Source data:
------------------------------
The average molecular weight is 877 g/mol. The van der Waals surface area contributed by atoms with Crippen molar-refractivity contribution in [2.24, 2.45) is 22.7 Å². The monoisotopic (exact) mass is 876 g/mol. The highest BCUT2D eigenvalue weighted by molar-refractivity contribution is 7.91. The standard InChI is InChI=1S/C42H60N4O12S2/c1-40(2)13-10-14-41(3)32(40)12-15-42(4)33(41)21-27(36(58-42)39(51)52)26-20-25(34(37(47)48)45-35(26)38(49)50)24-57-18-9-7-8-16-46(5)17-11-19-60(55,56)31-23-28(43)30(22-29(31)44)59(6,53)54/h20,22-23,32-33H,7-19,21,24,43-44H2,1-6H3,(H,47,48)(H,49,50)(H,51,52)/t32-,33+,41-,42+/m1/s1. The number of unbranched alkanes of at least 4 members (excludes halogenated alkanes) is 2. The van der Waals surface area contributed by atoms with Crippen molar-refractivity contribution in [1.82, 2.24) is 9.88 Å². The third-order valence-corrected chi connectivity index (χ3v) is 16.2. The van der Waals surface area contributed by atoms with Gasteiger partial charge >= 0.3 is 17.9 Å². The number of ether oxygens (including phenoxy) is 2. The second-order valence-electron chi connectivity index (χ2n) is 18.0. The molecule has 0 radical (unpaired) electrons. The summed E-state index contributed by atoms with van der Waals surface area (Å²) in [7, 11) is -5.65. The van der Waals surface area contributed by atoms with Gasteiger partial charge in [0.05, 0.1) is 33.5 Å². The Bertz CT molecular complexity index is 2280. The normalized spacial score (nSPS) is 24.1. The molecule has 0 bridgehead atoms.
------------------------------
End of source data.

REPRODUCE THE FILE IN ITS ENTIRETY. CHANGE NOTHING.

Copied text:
The average molecular weight is 877 g/mol. The van der Waals surface area contributed by atoms with Crippen molar-refractivity contribution in [2.24, 2.45) is 22.7 Å². The monoisotopic (exact) mass is 876 g/mol. The highest BCUT2D eigenvalue weighted by molar-refractivity contribution is 7.91. The standard InChI is InChI=1S/C42H60N4O12S2/c1-40(2)13-10-14-41(3)32(40)12-15-42(4)33(41)21-27(36(58-42)39(51)52)26-20-25(34(37(47)48)45-35(26)38(49)50)24-57-18-9-7-8-16-46(5)17-11-19-60(55,56)31-23-28(43)30(22-29(31)44)59(6,53)54/h20,22-23,32-33H,7-19,21,24,43-44H2,1-6H3,(H,47,48)(H,49,50)(H,51,52)/t32-,33+,41-,42+/m1/s1. The number of unbranched alkanes of at least 4 members (excludes halogenated alkanes) is 2. The van der Waals surface area contributed by atoms with Crippen molar-refractivity contribution in [1.82, 2.24) is 9.88 Å². The third-order valence-corrected chi connectivity index (χ3v) is 16.2. The van der Waals surface area contributed by atoms with Gasteiger partial charge >= 0.3 is 17.9 Å². The number of ether oxygens (including phenoxy) is 2. The second-order valence-electron chi connectivity index (χ2n) is 18.0. The molecule has 0 radical (unpaired) electrons. The summed E-state index contributed by atoms with van der Waals surface area (Å²) in [7, 11) is -5.65. The van der Waals surface area contributed by atoms with Gasteiger partial charge in [0.05, 0.1) is 33.5 Å². The Bertz CT molecular complexity index is 2280. The normalized spacial score (nSPS) is 24.1. The molecule has 0 bridgehead atoms.